Fighting between Syrian government forces backed by Russian air power and Turkish forces and Syrian rebels is pulling Moscow and Ankara more into the country’s civil war.
A fierce battle for the last region held by rebels opposing President al-Assad’s forces left 27 fighters dead on February 20, the Syrian Observatory for Human Rights reported.
At least 11 pro-government combatants and 14 on the pro-Turkey side were killed as well as two Turkish soldiers.
The fighting took place near the northwestern region of Idlib in Syria and involved Russian warplanes, Russian and Turkish officials said.
The Russian Air Force carried out the strikes with Su-24 bombers, the Russian Center for the Reconciliation of Warring Sides said in a statement the same day.
In turn, Turkey, a NATO member allied with the militants, retaliated.
The Turkish Defense Ministry claimed that as many as 50 Syrian government soldiers were killed in response, and that two armored personnel carriers, and other equipment were destroyed.
Both sides claimed they defeated the other in the February 20 clashes.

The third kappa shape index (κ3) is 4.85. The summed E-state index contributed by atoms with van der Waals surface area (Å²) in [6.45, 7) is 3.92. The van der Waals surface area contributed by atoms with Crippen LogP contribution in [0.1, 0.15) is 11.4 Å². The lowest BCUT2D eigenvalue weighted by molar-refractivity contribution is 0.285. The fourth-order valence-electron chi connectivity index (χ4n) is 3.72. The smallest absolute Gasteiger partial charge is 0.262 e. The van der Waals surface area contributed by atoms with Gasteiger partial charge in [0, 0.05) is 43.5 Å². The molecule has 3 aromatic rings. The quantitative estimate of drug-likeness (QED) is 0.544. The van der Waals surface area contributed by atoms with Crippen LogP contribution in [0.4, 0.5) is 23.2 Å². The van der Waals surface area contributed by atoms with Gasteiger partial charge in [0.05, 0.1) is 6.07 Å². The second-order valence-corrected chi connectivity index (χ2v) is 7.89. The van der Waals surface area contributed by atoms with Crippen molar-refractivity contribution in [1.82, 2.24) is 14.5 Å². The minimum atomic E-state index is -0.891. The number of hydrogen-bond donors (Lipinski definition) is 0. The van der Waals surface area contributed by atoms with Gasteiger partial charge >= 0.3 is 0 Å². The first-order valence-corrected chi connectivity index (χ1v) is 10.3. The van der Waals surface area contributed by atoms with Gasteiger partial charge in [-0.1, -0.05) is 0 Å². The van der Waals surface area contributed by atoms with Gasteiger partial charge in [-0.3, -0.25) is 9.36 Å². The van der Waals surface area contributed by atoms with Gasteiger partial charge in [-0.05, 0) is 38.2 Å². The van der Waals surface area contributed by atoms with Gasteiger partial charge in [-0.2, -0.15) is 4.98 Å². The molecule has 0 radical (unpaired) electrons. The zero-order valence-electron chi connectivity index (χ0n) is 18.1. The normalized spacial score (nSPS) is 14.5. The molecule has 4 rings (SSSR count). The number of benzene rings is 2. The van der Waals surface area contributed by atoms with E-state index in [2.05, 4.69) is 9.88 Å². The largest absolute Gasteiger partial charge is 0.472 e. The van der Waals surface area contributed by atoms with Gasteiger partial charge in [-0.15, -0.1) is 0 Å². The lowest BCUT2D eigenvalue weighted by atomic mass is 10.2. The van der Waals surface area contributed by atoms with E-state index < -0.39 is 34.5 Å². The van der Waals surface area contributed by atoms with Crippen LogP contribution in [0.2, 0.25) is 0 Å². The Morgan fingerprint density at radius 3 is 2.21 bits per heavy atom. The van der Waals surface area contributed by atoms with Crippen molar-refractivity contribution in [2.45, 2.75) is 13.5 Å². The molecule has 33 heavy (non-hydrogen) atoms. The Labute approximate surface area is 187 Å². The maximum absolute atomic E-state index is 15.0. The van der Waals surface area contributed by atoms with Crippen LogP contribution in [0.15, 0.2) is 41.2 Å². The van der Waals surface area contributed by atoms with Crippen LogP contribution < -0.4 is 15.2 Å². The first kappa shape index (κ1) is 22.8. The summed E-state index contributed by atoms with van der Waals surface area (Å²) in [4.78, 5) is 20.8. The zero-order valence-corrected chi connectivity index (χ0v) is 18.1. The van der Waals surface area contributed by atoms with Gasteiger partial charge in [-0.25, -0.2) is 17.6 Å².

The escalation was followed by Turkish Defense Minister Hulusi Akar saying there should be “no doubt” Ankara will activate S-400 missile systems bought from Russia.
The clashes in Idlib, the last region held by rebels resisting Syrian-government forces, come a day after Turkish President Recep Tayyip Erdogan warned of an imminent Turkish offensive in the area.
Thirteen Turkish soldiers were killed in Syrian attacks earlier this month, prompting Erdogan to warn of future action should another Turkish soldier be harmed.
Speaking in Geneva, the UN refugee chief called for the fighting to end to allow hundreds of thousands of trapped civilians to move to safer areas.
The UN says that since December, 800,000 people have been displaced due to fighting in the area.
The civil war has killed more than 400,000 people and displaced millions since it began with a crackdown on anti-government protesters in March 2011.
Flare-Up In Syria Bring Russia, Turkey Closer To Direct Conflict